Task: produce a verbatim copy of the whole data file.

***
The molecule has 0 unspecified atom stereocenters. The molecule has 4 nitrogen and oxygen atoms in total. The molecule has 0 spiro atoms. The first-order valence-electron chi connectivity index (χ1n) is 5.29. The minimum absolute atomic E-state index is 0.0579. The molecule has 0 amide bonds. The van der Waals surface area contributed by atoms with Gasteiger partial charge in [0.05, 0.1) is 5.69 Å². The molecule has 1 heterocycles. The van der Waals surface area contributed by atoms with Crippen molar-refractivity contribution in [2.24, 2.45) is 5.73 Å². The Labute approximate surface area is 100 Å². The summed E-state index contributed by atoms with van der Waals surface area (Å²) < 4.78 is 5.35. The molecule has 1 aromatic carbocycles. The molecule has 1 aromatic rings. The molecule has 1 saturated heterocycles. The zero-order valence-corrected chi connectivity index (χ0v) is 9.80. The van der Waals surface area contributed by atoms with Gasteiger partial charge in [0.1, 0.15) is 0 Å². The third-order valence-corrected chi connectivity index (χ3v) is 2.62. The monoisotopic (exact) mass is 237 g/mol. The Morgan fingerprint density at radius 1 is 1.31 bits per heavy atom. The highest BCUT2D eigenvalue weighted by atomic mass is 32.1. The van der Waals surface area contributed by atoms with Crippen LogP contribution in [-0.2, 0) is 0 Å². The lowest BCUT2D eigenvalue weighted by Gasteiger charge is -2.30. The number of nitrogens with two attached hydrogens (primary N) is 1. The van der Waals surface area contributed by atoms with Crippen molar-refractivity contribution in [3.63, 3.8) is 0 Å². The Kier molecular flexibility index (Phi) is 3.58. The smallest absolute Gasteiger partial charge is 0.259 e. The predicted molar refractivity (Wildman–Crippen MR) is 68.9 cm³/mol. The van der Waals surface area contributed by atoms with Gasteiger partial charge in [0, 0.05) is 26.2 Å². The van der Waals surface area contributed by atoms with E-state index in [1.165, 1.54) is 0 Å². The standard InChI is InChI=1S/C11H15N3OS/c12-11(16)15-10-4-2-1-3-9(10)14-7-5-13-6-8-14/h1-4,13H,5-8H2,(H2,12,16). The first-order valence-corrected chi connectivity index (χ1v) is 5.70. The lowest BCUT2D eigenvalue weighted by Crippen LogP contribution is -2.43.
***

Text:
The molecule has 0 unspecified atom stereocenters. The molecule has 4 nitrogen and oxygen atoms in total. The molecule has 0 spiro atoms. The first-order valence-electron chi connectivity index (χ1n) is 5.29. The minimum absolute atomic E-state index is 0.0579. The molecule has 0 amide bonds. The van der Waals surface area contributed by atoms with Gasteiger partial charge in [0.05, 0.1) is 5.69 Å². The molecule has 1 heterocycles. The van der Waals surface area contributed by atoms with Crippen molar-refractivity contribution in [2.24, 2.45) is 5.73 Å². The Labute approximate surface area is 100 Å². The summed E-state index contributed by atoms with van der Waals surface area (Å²) < 4.78 is 5.35. The molecule has 1 aromatic carbocycles. The molecule has 1 aromatic rings. The molecule has 1 saturated heterocycles. The zero-order valence-corrected chi connectivity index (χ0v) is 9.80. The van der Waals surface area contributed by atoms with Gasteiger partial charge in [0.1, 0.15) is 0 Å². The third-order valence-corrected chi connectivity index (χ3v) is 2.62. The monoisotopic (exact) mass is 237 g/mol. The Morgan fingerprint density at radius 1 is 1.31 bits per heavy atom. The highest BCUT2D eigenvalue weighted by atomic mass is 32.1. The van der Waals surface area contributed by atoms with Crippen LogP contribution in [-0.2, 0) is 0 Å². The lowest BCUT2D eigenvalue weighted by Gasteiger charge is -2.30. The number of nitrogens with two attached hydrogens (primary N) is 1. The van der Waals surface area contributed by atoms with Crippen molar-refractivity contribution in [3.63, 3.8) is 0 Å². The Kier molecular flexibility index (Phi) is 3.58. The smallest absolute Gasteiger partial charge is 0.259 e. The predicted molar refractivity (Wildman–Crippen MR) is 68.9 cm³/mol. The van der Waals surface area contributed by atoms with Gasteiger partial charge in [0, 0.05) is 26.2 Å². The van der Waals surface area contributed by atoms with E-state index in [1.165, 1.54) is 0 Å². The standard InChI is InChI=1S/C11H15N3OS/c12-11(16)15-10-4-2-1-3-9(10)14-7-5-13-6-8-14/h1-4,13H,5-8H2,(H2,12,16). The first-order valence-corrected chi connectivity index (χ1v) is 5.70. The lowest BCUT2D eigenvalue weighted by Crippen LogP contribution is -2.43.